Gas to offshore wind? N.Y. illustrates grid challenge.

Source: By David Iaconangelo, E&E News • Posted: Tuesday, September 27, 2022

The Brayton Point Power Station in Somerset, Mass.

The Brayton Point Power Station in Somerset, Mass. Matt O’Brien/AP Photo

Oil and gas companies are asking New York to connect large volumes of offshore wind to the grid at a gas plant, underscoring a national push to transform old fossil fuel sites for renewable energy projects.

The move also illustrates a challenge for offshore wind as more projects are announced: Will states move quickly enough to ensure the grid can accommodate the influx of power?

“There are opportunities like this from border to border and coast to coast,” said Dan Reicher, a former Energy Department official during the Clinton administration, about the prospect of turning former fossil fuel plants into interconnection points for renewable energy. Reicher is now an adviser to multiple companies with offshore wind interests.

The New York request this month came in a joint petition to the state Public Service Commission this month from Beacon Wind — an offshore wind developer co-owned by BP and Equinor — and NRG Energy, which owns and operates a fossil fuel power plant located in New York City. The aging, 558-megawatt plant known as the Astoria Generating Station runs during times of peak demand using a mix of oil and gas. It is slated to close in May 2023.

The companies asked regulators to expedite the sale of NRG’s plant to Beacon Wind, which would create a point of interconnection for its planned wind turbine projects. The first such project, a 1,230-MW proposal known as Beacon Wind 1, won contracts from the state earlier this year.

The companies also pushed the state to either approve the sale outright or find that it doesn’t require regulatory review.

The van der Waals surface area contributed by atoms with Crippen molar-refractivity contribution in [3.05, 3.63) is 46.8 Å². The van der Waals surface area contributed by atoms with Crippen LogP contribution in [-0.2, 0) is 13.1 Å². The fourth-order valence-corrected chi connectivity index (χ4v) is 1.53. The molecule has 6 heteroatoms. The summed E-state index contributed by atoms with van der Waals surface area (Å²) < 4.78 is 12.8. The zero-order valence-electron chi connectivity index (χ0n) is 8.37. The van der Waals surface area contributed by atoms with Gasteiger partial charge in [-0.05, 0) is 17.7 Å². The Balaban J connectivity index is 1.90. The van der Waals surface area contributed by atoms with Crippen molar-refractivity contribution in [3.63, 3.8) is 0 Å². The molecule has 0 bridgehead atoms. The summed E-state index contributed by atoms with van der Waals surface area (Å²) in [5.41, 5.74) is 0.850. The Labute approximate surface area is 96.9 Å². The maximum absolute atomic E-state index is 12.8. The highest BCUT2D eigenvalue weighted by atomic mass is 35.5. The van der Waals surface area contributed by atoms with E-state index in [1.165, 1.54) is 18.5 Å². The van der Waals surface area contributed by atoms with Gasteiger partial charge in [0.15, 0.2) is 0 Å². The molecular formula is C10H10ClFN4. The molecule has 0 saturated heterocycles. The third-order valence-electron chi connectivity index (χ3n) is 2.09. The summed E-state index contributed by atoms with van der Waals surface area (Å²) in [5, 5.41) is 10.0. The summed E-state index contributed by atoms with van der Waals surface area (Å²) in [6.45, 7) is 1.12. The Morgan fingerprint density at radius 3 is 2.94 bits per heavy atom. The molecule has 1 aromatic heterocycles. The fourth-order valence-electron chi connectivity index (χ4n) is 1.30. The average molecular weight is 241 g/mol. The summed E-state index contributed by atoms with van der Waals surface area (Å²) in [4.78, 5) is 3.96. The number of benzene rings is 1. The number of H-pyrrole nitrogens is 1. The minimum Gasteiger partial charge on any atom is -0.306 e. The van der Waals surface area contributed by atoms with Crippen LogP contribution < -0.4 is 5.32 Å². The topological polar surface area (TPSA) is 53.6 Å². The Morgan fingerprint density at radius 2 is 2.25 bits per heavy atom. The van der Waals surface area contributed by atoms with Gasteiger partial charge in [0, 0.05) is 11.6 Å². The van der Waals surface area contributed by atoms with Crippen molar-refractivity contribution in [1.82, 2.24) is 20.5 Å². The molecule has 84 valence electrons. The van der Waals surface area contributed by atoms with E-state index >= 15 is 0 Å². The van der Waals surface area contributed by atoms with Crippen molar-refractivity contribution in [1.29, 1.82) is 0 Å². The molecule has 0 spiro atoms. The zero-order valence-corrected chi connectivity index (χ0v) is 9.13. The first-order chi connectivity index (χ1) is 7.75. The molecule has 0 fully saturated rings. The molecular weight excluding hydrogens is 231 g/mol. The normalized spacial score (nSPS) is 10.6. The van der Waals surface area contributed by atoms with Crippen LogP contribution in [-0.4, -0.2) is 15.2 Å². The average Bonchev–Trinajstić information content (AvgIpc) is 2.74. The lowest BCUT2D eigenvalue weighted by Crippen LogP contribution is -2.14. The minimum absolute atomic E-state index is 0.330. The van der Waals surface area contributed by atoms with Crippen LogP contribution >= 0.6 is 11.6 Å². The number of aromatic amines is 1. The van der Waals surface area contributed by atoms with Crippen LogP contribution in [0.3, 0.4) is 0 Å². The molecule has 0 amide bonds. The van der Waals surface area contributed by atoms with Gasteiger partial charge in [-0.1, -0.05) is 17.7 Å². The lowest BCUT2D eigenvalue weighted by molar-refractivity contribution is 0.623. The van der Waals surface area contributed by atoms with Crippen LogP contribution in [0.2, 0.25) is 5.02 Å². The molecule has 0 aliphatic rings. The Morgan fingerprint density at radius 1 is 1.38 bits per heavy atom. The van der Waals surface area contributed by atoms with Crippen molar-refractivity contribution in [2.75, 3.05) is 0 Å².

Regulators should “authorize the Transaction without condition, as in the public interest,” they wrote.

The project’s fate hinges on regulators’ discretion, however.

Jim Denn, a public information officer with the PSC, said that utility regulators will solicit public comments and review “various aspects of the proposed transfer” before reaching a decision about the sale.

“Before the PSC can approve the transfer, it must find that it is in the public interest,” he said in an email.

The state has welcomed proposals to convert New York City-area fossil fuel plants into grid hubs for offshore wind by giving preference to turbine developers proposing retrofits. The city is also deeply dependent on oil- and gas-fired electricity — a central challenge for the state’s climate goals.

By 2030, 70 percent of the state’s electricity must come from renewables, followed by a carbon-free grid in 2040.

The New York request is occurring as several aging coal and gas facilities on the East and West coasts are being eyed by offshore wind developers that need a place to plug into the grid. The Energy Department could support such conversions with loan guarantees, tapping new and replenished sources of loan authority, analysts say.

Aaron Barr, global head of onshore wind research for Wood Mackenzie, cited sites in Massachusetts, New Jersey, Delaware and California where wind developers are considering former fossil fuel plants as points of interconnection for future offshore turbines.

Reicher, a former Energy Department official, pointed to the Inflation Reduction Act’s $5 billion in loan guarantee authorization for energy retrofits.

The Energy Infrastructure Reinvestment Financing program outlined in the law “would lend itself well to helping finance the conversion of existing peaker plants to provide transmission capacity for offshore wind and other renewable energy development,” Reicher said an email.

New York’s ‘homegrown’ struggles

Debates over the future of NRG’s Astoria Generating Station, which first opened in 1962, have often mirrored New York’s broader disputes over power plant emissions.